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Jacksonville pension reform task force at odds with police and firefighters over balance of power on board

Posted: January 29, 2014 - 9:08pm  |  Updated: January 29, 2014 - 11:17pm
Jacksonville Mayor Alvin Brown  Bruce Lipsky
Bruce Lipsky
Jacksonville Mayor Alvin Brown

A pension reform task force took aim Wednesday at changing how the Jacksonville Police and Fire Pension Fund board is selected, putting the task force squarely at odds with police and firefighters over the balance of power on the board.

The task force agreed with Mayor Alvin Brown that mayors should get the authority to appoint the fifth member of the Police and Fire Pension Fund board.

The five-member board is a major player in pension reform because it has negotiated for years with the city over pension benefits for retirees.

Pension task force member Tad Delegal warned that trying to change the appointment of the fifth board member would face pushback from police and firefighters, complicating the drive to get comprehensive reform.

“I don’t want to sabotage our efforts,” Delegal said.

But task force members who favored giving the mayor power to appoint the fifth member say City Hall has a huge financial stake in paying for pension benefits.

Currently, police and firefighters select two board members, the City Council appoints two members, and those four members jointly choose the fifth member.

The jockeying over who should appoint that fifth member has been intense. The Duval County Legislative Delegation voted last week to support a bill in the upcoming legislative session that would give the City Council power to appoint that fifth member.

Task force chairman Bill Scheu sought to put the task force on record against that proposed legislative change by suggesting term limits as a substitute brand of reform. But Police and Fire Pension Fund Executive Director John Keane said he didn’t think his board would support term limits because that would be contrary to state law.

Brown said as a matter of accountability, he and future mayors should be able to appoint a board member.

“It would balance out the process because all the other stakeholders have appointees on the board,” he said in an interview.

Fraternal Order of Police President Steve Amos said if the mayor or City Council gained the power to appoint the fifth member of the board, it would “stack the deck” because city appointees would comprise a board majority.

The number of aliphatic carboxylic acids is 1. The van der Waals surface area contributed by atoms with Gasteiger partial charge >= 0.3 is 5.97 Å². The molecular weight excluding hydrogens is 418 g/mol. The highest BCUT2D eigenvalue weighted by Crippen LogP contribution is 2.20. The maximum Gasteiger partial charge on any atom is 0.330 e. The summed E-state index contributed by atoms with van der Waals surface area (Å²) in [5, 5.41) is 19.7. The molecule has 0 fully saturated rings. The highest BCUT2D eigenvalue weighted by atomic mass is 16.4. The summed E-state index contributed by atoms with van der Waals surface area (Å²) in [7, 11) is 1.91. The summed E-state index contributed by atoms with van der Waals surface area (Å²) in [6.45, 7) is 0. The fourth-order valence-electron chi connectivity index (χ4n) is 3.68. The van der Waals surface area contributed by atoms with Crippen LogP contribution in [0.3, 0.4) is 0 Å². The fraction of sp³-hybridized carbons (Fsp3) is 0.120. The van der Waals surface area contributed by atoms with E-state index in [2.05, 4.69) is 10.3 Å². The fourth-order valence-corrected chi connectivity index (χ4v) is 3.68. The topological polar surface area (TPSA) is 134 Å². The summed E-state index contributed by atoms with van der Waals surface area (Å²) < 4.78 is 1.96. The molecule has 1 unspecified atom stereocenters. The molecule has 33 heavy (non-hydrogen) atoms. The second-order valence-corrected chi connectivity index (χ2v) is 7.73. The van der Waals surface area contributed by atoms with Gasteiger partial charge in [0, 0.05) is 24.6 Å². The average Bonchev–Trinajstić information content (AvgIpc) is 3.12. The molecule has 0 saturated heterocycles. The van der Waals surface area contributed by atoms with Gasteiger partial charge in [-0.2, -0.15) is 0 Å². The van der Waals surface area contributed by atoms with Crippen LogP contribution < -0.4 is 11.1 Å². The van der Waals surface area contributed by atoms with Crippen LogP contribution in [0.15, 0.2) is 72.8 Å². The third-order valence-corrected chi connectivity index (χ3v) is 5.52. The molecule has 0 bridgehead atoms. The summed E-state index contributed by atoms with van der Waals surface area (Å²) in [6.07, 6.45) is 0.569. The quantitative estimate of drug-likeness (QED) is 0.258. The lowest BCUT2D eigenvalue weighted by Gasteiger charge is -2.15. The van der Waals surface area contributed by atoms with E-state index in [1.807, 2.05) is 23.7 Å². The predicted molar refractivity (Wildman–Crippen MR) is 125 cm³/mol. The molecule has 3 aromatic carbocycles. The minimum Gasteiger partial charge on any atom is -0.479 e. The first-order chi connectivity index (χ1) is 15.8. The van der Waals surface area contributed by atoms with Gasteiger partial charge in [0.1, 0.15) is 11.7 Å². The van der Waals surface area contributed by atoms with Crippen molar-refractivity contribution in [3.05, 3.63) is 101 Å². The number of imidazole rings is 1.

“That’s huge for us,” he said.

Jacksonville Sheriff’s Office Lt. Bobby Deal, who is chairman of the Police and Fire Pension Fund board, said the task force’s recommendation would single out Jacksonville’s board.

“There are over 400 police and fire pension funds in Florida,” he said. “All of them follow the same format.”

The task force also recommended that when it comes time to negotiate pension benefits, the city should enter collective bargaining talks with the police and firefighter unions, rather than amend an existing agreement with the Police and Fire Pension Fund.

Scheu said amending the existing agreement, which runs through 2030, would be the best way to get a comprehensive solution that covers all aspect of pension reform, including changes in retirement benefits. But Scheu said that could only happen if a recent court ruling is modified or reversed on appeal.

Circuit Judge Waddell Wallace ruled in December that the city and Police and Fire Pension Fund violated state Sunshine Law last year when they negotiated changes to the agreement.

Wallace’s ruling did not specifically say the agreement, which runs through 2030, cannot spell out pension benefits. But the legal rationale behind his open-meetings ruling is the fund has acted as a representative of the unions in collective bargaining talks, and collective bargaining agreements cannot be longer than three years.

The task force voted Wednesday to recommend the agreement end sooner in 2024.

Wallace’s ruling will face review on appeal.

The city and the Police and Fire Pension Fund filed notice Wednesday that they will appeal to the 1st District Court of Appeal. In addition, the Fraternal Order of Police and the Jacksonville Association of Firefighters filed a motion Wednesday seeking to void the judgment.

David Bauerlein: (904) 359-4581

Comments (10)